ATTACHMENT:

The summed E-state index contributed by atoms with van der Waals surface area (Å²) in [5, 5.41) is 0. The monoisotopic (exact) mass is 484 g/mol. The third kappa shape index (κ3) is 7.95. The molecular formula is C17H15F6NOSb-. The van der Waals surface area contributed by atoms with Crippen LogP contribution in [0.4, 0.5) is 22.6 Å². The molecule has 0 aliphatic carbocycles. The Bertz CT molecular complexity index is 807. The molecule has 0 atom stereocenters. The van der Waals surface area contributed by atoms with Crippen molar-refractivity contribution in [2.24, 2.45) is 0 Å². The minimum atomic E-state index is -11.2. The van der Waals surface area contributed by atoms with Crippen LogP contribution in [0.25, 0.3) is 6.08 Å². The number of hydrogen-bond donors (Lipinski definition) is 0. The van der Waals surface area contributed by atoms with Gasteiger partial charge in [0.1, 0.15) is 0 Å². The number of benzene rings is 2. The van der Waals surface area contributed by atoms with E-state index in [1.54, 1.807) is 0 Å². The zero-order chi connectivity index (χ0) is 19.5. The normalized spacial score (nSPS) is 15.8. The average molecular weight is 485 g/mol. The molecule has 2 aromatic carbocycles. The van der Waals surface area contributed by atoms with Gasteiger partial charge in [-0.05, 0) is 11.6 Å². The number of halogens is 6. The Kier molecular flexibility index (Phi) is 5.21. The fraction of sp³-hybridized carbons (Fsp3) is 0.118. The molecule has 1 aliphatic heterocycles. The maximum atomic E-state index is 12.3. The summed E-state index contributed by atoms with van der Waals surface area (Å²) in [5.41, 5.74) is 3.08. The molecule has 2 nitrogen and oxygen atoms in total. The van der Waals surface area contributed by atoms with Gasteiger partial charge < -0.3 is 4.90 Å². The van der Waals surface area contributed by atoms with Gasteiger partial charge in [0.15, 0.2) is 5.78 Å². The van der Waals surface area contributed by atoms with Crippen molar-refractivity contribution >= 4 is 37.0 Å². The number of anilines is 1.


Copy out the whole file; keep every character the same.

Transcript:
The summed E-state index contributed by atoms with van der Waals surface area (Å²) in [5, 5.41) is 0. The monoisotopic (exact) mass is 484 g/mol. The third kappa shape index (κ3) is 7.95. The molecular formula is C17H15F6NOSb-. The van der Waals surface area contributed by atoms with Crippen LogP contribution in [0.4, 0.5) is 22.6 Å². The molecule has 0 aliphatic carbocycles. The Bertz CT molecular complexity index is 807. The molecule has 0 atom stereocenters. The van der Waals surface area contributed by atoms with Crippen molar-refractivity contribution in [2.24, 2.45) is 0 Å². The minimum atomic E-state index is -11.2. The van der Waals surface area contributed by atoms with Crippen LogP contribution in [0.25, 0.3) is 6.08 Å². The number of hydrogen-bond donors (Lipinski definition) is 0. The van der Waals surface area contributed by atoms with Gasteiger partial charge in [0.1, 0.15) is 0 Å². The number of benzene rings is 2. The van der Waals surface area contributed by atoms with E-state index in [1.54, 1.807) is 0 Å². The zero-order chi connectivity index (χ0) is 19.5. The normalized spacial score (nSPS) is 15.8. The average molecular weight is 485 g/mol. The molecule has 2 aromatic carbocycles. The van der Waals surface area contributed by atoms with Gasteiger partial charge in [-0.05, 0) is 11.6 Å². The number of halogens is 6. The Kier molecular flexibility index (Phi) is 5.21. The fraction of sp³-hybridized carbons (Fsp3) is 0.118. The molecule has 1 aliphatic heterocycles. The maximum atomic E-state index is 12.3. The summed E-state index contributed by atoms with van der Waals surface area (Å²) in [5.41, 5.74) is 3.08. The molecule has 2 nitrogen and oxygen atoms in total. The van der Waals surface area contributed by atoms with Gasteiger partial charge < -0.3 is 4.90 Å². The van der Waals surface area contributed by atoms with Gasteiger partial charge in [0.15, 0.2) is 5.78 Å². The van der Waals surface area contributed by atoms with Crippen molar-refractivity contribution >= 4 is 37.0 Å². The number of anilines is 1.